Tuesday, May 6, 2014 | 2 a.m.
In Saturday’s letter to the editor, “Identify yourselves as Americans only,” some valid points are raised about race and categorization of our citizens. The practice of referring to black people as African-Americans is wrong on several levels. Africa is a continent. America is a continent when we refer to South or North America, and a nation when we refer to the United States of America. African-American therefore has no connection to skin color. Is a nonblack person who emigrates to the U.S. from Africa and becomes an American citizen considered an African-American?
There are black natives in such places as Haiti, Australia and the Philippines, to name a few countries, who are nowhere near Africa.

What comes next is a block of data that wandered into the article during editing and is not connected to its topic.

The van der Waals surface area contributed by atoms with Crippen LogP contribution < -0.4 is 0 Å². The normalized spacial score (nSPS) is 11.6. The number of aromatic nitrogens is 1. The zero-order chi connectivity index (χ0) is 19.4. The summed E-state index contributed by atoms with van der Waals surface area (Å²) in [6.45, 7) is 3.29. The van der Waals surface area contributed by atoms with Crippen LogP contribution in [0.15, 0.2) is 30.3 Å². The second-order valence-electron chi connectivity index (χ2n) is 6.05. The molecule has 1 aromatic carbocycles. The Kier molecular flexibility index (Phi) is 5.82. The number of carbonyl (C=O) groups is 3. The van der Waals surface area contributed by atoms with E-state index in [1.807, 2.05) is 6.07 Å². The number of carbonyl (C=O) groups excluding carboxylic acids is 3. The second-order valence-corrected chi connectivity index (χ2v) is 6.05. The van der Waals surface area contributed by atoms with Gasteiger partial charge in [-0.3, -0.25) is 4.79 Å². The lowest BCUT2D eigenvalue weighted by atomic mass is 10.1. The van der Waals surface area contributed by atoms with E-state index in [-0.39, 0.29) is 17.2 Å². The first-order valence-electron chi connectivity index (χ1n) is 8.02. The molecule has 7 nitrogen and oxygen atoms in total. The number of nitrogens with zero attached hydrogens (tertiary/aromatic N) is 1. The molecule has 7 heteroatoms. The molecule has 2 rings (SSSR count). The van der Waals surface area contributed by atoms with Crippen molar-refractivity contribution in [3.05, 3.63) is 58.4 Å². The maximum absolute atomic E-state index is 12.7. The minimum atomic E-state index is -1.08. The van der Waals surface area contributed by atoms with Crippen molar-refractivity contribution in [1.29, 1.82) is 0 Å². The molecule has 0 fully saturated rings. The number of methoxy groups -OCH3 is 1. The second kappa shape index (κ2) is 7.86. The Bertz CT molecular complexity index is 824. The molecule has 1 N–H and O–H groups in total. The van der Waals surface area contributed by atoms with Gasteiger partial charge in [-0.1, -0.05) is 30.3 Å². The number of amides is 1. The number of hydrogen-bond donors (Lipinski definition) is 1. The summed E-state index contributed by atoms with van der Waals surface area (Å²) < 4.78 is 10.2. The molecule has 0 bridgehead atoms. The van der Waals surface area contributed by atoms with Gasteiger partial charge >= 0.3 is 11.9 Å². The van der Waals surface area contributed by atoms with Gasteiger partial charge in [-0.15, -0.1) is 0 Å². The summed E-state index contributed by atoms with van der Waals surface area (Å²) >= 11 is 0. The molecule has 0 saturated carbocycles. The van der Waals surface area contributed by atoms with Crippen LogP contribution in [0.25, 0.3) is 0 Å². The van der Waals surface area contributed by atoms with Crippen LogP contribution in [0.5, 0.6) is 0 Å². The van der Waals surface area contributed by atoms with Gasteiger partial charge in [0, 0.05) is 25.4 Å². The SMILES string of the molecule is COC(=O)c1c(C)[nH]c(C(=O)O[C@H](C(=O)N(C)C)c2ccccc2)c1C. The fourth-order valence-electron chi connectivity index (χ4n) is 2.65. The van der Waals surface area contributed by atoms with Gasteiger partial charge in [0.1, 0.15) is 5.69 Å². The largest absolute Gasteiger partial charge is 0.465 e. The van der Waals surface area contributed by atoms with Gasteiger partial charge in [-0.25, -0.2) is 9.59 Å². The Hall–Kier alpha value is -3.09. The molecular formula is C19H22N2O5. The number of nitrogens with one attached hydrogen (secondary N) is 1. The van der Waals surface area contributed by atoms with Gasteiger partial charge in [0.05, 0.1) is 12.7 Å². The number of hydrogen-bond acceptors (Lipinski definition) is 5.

Referring to any American as an African-American is presumptuous, and possibly offensive to that person. Black does not mean African and African does not mean black
I am white and my wife, from the Philippines, is somewhat darker skinned than most white people. As a motorcyclist, in the summer I am actually darker than she is. So what is she, and does my classification change when I get a suntan? Her race is Malay, according to the U.S. government on her immigration paperwork.
As an Air Force recruiter in southern Indiana, I was required to identify the race of all applicants. Additionally, I was tasked to recruit black ROTC scholarship applicants in an area that had very few black people. I am a totally non-racist person married to a non-white. I spent over 22 years in a completely diversified Air Force that had absolutely zero-tolerance for racism.
Until we quit dwelling on skin color, racism will always be with us. The letter writer is right; we are all Americans, to include my naturalized wife. If we call her Filipino-American, we have not defined her skin color, but rather her ancestral national roots. Who really cares beyond a government and elements of our society that feel the need to classify everyone?